• ObiWanWotan

        A .35 Remington with 200 gr soft point – 10 yrds – drops them in a hurry too. I know this because a little birdie told me.

  • Don Allred

    I haven't reloaded in years, but may start again. I used to use the powder called 'Unique' quite a bit. What current powder would be most like Unique?

  • Lopaka Kanaka

    Like many I have a AR carbine that is a 45ACP with a 16.5 inch stainless steel barrel and a 1911 A-1 45 ACP with a 6 inch barrel in stainless steel and I shoot 230 FMJ with no problem. I use the 10 round magazine for both guns.I would like to purchase a Marlin lever action in a 38/357 1884 carbine but have not been able to find one at any dealer so far. Long waiting list for most wanted carbine.

  • Jim

    Don, Unique is still made and readily available(even at certain Wal-marts). Lopaka, check classifieds(I use KSL in the Utah area) and gun auction sites. I picked up a Marlin 1894 from 1981 in .357 mag for $250(it needed refinished). it was a great gun, and I wish I'd never sold it to buy an M1 carbine. Jim

  • ron

    what would you paid for new marlin in box 1982 357? 1000?

  • George

    how much pressure would be in the 18"barrel of a 12 gauge if the shell stoped at the end of the barrel ?
    Depending on size of shell so lets go with a deer slug

  • P B McGeough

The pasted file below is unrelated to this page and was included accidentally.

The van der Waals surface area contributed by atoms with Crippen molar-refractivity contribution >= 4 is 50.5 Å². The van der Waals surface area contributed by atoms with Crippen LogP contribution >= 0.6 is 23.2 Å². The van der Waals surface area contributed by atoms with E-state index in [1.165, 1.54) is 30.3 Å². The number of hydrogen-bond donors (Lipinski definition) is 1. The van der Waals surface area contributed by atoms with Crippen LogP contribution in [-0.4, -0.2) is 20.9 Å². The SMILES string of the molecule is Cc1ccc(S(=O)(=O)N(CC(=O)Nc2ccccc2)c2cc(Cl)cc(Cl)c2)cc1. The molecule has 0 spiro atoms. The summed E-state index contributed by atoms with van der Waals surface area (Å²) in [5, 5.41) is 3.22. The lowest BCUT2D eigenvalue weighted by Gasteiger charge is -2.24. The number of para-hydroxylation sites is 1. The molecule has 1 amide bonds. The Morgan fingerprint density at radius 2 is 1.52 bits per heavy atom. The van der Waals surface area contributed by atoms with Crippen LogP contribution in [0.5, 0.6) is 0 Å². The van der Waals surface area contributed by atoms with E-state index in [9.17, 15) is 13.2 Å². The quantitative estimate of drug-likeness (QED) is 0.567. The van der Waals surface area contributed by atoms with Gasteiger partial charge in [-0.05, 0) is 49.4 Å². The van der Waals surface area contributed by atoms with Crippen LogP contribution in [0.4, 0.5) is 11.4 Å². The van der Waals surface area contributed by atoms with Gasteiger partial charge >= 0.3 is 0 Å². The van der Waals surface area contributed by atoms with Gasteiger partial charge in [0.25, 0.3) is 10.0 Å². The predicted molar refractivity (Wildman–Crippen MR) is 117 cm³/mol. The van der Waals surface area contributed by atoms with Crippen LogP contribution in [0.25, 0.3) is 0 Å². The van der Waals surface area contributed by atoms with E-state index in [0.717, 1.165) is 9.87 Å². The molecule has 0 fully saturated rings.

To Answer Bigjohnusmc's question:
    Marlin, Henry, Rossi, Cimmeron, Umberti, Winchester, all make Model 92 reproductions. They vary in price from about 589 dollars for a Marlin to 1500+ for a Winchester take down model. They come in 357 mag,44mag, 45 Colt, 44/40,38/40, 38 special( my Chiappa 357 Magnum feeds 38 special SWC' without fail)some in 17 cal and 22 as well as 218 bee etc. The Model 86 replicas can be had in 45/70, 444 marlin etc. The Rossi Ranchhands which are cut down and require a handgun permit in some states( not in Canada) ( mine is in 45 Colt) they are available in 357 mag, 44 mag, 45 Colt and 22 LR that I know of and have seen locally. Many have a stainless version and the Henri's have some Brass components.

  • Topper

    Try the S&W 500 mag in the Thompson Center rifle with a S&W revolver combo.
    I shoot 300 grain ballistic tips out of both, getting 2200fps out of the rifle.

  • Jay Morgan

    TO: Allen Jones